There’s nothing subtle about the graphic displays (suitable for adults only) in the one-time prison of the shah’s brutal secret police. A prime example of pro-revolution propaganda, visitors are expected to follow a protracted tour, conducted in Farsi, of the incongruously attractive building, with wings radiating from a circular courtyard. Some exhibits, which include brutal tableaux of torture recreated with waxwork dummies and liberal doses of red paint, have brief explanations in English, though little interpretation is required.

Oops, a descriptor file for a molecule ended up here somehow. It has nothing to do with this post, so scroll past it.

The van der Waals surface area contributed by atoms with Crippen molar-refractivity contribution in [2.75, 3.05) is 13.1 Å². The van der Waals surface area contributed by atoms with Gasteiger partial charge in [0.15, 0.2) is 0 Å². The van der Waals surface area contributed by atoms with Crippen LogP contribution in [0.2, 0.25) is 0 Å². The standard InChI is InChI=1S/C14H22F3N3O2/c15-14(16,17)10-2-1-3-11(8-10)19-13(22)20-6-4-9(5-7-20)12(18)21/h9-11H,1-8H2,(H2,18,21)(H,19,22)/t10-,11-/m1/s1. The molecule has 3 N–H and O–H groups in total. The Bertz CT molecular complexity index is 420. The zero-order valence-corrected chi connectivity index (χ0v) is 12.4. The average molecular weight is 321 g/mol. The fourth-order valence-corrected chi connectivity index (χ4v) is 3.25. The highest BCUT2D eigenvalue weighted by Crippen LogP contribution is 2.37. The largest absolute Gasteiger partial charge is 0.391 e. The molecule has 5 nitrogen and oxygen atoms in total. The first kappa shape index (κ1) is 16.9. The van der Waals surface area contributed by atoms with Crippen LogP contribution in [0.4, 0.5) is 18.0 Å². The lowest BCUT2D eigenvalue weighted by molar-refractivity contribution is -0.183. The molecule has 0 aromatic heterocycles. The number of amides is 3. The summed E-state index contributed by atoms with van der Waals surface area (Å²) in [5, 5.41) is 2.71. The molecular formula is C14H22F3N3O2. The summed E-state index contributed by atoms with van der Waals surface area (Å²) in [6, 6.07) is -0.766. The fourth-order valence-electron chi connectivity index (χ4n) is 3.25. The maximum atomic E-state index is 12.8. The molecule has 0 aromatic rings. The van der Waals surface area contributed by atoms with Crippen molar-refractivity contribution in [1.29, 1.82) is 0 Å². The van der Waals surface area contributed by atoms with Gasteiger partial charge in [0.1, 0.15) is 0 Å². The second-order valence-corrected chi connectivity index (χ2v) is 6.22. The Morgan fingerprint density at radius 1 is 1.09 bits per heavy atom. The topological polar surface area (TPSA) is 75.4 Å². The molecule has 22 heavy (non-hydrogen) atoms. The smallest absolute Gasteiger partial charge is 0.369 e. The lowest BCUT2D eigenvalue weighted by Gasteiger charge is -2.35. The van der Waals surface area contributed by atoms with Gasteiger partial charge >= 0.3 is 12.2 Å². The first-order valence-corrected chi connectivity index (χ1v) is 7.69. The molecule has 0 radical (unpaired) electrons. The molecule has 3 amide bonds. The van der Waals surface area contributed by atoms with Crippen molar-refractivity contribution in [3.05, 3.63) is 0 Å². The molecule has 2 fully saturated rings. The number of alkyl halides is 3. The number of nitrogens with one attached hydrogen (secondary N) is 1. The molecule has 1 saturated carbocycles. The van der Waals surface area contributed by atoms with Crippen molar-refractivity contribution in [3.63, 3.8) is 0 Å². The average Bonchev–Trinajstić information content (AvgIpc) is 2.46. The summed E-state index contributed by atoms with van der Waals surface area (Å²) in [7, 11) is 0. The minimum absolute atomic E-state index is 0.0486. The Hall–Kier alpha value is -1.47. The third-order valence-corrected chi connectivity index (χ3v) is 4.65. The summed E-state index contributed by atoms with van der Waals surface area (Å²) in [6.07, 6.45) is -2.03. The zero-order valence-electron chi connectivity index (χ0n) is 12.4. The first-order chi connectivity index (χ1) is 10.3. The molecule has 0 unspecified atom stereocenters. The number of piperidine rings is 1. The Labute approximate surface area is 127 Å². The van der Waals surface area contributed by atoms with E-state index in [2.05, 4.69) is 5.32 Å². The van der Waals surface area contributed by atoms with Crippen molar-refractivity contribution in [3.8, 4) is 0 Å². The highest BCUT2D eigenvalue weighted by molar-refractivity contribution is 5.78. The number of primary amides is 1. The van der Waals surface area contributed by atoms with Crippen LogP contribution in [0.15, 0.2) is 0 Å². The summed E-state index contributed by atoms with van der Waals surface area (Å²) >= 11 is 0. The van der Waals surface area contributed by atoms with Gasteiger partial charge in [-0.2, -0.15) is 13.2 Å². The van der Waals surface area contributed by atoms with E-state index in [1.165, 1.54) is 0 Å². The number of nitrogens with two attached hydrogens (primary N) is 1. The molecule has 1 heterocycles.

During the 1970s, hundreds of political prisoners were held in tiny cells and, in many cases, tortured by the Anti Sabotage Joint Committee, a branch of the despised Savak (National Intelligence and Security Organisation). The shah’s henchmen are depicted wearing neckties (a pro-Western symbol in modern Iran) and looking brutish (check the eyebrows). There are numerous photos of the former royal family – just in case you forget who was responsible.
This prison was undoubtedly a terrible place to end up, and the people running it guilty of brutality on a grand scale. It’s worth bearing in mind, however, that stories of what goes on at Tehran’s notorious Evin Prison, run by the current ruling regime, are just as horrifying.